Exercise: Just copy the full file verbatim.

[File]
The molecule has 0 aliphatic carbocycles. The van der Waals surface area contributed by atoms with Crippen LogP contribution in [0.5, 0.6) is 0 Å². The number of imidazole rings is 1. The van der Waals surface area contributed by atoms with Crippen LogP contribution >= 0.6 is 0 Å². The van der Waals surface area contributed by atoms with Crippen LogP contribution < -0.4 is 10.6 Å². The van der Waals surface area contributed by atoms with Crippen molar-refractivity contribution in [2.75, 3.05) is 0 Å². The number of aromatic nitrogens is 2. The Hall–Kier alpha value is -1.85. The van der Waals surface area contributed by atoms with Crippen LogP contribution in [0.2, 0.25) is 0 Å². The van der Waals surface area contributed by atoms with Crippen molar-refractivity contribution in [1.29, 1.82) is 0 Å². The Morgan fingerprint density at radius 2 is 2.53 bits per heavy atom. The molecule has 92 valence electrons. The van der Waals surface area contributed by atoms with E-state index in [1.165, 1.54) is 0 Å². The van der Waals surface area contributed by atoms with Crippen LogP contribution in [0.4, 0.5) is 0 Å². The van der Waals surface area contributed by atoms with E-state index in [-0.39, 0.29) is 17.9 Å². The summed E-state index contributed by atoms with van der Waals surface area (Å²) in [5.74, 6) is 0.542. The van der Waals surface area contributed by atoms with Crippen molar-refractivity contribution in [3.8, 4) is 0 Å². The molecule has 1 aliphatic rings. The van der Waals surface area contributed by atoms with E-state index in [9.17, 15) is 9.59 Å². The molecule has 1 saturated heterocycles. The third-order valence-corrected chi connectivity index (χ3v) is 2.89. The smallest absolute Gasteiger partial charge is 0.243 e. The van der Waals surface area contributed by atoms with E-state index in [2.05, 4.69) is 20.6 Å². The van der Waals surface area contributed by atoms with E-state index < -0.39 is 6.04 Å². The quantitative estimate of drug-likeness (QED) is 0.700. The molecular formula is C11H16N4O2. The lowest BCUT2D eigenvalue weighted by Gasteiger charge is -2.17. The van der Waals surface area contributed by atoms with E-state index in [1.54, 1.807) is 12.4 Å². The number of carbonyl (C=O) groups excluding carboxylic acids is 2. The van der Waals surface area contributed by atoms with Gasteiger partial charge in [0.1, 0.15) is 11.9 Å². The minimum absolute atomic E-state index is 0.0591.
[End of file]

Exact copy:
The molecule has 0 aliphatic carbocycles. The van der Waals surface area contributed by atoms with Crippen LogP contribution in [0.5, 0.6) is 0 Å². The number of imidazole rings is 1. The van der Waals surface area contributed by atoms with Crippen LogP contribution >= 0.6 is 0 Å². The van der Waals surface area contributed by atoms with Crippen LogP contribution < -0.4 is 10.6 Å². The van der Waals surface area contributed by atoms with Crippen molar-refractivity contribution in [2.75, 3.05) is 0 Å². The number of aromatic nitrogens is 2. The Hall–Kier alpha value is -1.85. The van der Waals surface area contributed by atoms with Crippen LogP contribution in [0.2, 0.25) is 0 Å². The van der Waals surface area contributed by atoms with Crippen molar-refractivity contribution in [1.29, 1.82) is 0 Å². The Morgan fingerprint density at radius 2 is 2.53 bits per heavy atom. The molecule has 92 valence electrons. The van der Waals surface area contributed by atoms with E-state index in [1.165, 1.54) is 0 Å². The van der Waals surface area contributed by atoms with Crippen LogP contribution in [0.4, 0.5) is 0 Å². The van der Waals surface area contributed by atoms with E-state index in [-0.39, 0.29) is 17.9 Å². The summed E-state index contributed by atoms with van der Waals surface area (Å²) in [5.74, 6) is 0.542. The van der Waals surface area contributed by atoms with Crippen molar-refractivity contribution in [3.8, 4) is 0 Å². The molecule has 1 aliphatic rings. The van der Waals surface area contributed by atoms with E-state index in [9.17, 15) is 9.59 Å². The molecule has 1 saturated heterocycles. The third-order valence-corrected chi connectivity index (χ3v) is 2.89. The smallest absolute Gasteiger partial charge is 0.243 e. The van der Waals surface area contributed by atoms with E-state index in [2.05, 4.69) is 20.6 Å². The van der Waals surface area contributed by atoms with E-state index < -0.39 is 6.04 Å². The quantitative estimate of drug-likeness (QED) is 0.700. The molecular formula is C11H16N4O2. The lowest BCUT2D eigenvalue weighted by Gasteiger charge is -2.17. The van der Waals surface area contributed by atoms with E-state index in [1.54, 1.807) is 12.4 Å². The number of carbonyl (C=O) groups excluding carboxylic acids is 2. The van der Waals surface area contributed by atoms with Gasteiger partial charge in [0.1, 0.15) is 11.9 Å². The minimum absolute atomic E-state index is 0.0591.